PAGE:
fearlessfeminism:

Trigger Warning: Rape

10 months ago from today, I was raped.

10 months ago from today, I also flew to Greensboro, North Carolina to meet (and yes, have sex with) my best friend.

It did not turn out as I expected it would.

When he and I checked into the hotel room we’d be sharing for 4 days, I…

biomedicalephemera:

Dr. Mary Edwards Walker’s pocket surgical kit
Dr. Walker was the first female surgeon in the U.S. Army, serving during the Civil War.
She was awarded the Medal of Honor in 1865 by President Johnson, and remains the only woman to have ever won it, to this date. Interestingly, this high honor was awarded to her (and even had a bill passed in order to make her eligible) in order to recognize her service to the country…while making sure that she didn’t receive an army commission in retirement.
Indeed, she made less as a pensioner than the widows of most officers did, but she saw the greater honor of her Medal, wearing it every day until her death in 1917.
Walker also campaigned as an abolitionist (prior to the war), prohibitionist, and an advocate for dress reform, citing women’s clothing as “immodest and unwieldy”. She was arrested several times in the late 1800s for “impersonating a man”, because of her trousers and top hat.

biomedicalephemera:

Dr. Mary Edwards Walker’s pocket surgical kit

Dr. Walker was the first female surgeon in the U.S. Army, serving during the Civil War.

She was awarded the Medal of Honor in 1865 by President Johnson, and remains the only woman to have ever won it, to this date. Interestingly, this high honor was awarded to her (and even had a bill passed in order to make her eligible) in order to recognize her service to the country…while making sure that she didn’t receive an army commission in retirement.

Indeed, she made less as a pensioner than the widows of most officers did, but she saw the greater honor of her Medal, wearing it every day until her death in 1917.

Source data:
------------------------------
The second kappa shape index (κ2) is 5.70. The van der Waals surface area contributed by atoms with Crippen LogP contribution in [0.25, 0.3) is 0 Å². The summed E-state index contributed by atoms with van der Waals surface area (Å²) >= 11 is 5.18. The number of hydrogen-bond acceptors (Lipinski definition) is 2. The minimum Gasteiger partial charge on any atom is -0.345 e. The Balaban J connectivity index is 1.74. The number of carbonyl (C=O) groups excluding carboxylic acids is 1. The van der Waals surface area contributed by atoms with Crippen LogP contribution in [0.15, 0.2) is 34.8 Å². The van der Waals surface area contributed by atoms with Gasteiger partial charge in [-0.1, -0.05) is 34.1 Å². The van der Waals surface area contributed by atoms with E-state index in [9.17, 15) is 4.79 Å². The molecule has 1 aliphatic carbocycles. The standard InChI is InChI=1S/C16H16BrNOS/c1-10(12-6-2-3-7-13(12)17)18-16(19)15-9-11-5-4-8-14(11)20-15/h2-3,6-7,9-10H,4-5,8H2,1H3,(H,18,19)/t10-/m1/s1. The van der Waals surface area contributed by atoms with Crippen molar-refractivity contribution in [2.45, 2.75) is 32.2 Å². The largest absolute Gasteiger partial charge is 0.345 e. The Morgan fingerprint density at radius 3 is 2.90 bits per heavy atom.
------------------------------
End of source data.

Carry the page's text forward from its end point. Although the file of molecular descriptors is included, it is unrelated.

Walker also campaigned as an abolitionist (prior to the war), prohibitionist, and an advocate for dress reform, citing women’s clothing as “immodest and unwieldy”. She was arrested several times in the late 1800s for “impersonating a man”, because of her trousers and top hat.

findingmyrecovery:

Wanted to share this helpful tool with anyone who needs it. A lot of people have a hard time putting their feelings into words and identifying what emotions they are feeling. This is called a feeling wheel. It can help you get to the core emotion you are experiencing and help you name each feeling when you’re overwhelmed with many emotions

trevymarie:

unknownfamous:

thomas-tom-daley:

Whoa this deserve a reblog

This is literally EXACTLY what I’ve been saying my whole entire life. THANK YOU JOSH.

Josh Hutcherson is a FUCKING champ! I love it. I’ve been saying this my WHOLE life! 

(Source: barebackinq)

"Don’t lose yourself just because you found somebody."
— Unknown  (via adourn)

(Source: xoxokesh)

seacables:

danfreakindavis:

scaattacaatt:

snarkenstone:

On the left we have the lyrics from Robin Thicke’s Blurred Lines. On the right we rape survivors participating in Project Unbreakable, showing the various things that were said to them by their rapist.
From the Mouths of Rapist: The Lyrics to Robin Thicke’s Blurred Lines

for people who are like “but it’s just a song…”

this is by far the most powerful photoset i’ve seen on this website with regards to blurred lines

Wow okay. This is really intense.

I really want to cry right now. I am one of those people who said it was just a song. I feel terrible now.  seacables:

danfreakindavis:

scaattacaatt:

snarkenstone:

On the left we have the lyrics from Robin Thicke’s Blurred Lines. On the right we rape survivors participating in Project Unbreakable, showing the various things that were said to them by their rapist.
From the Mouths of Rapist: The Lyrics to Robin Thicke’s Blurred Lines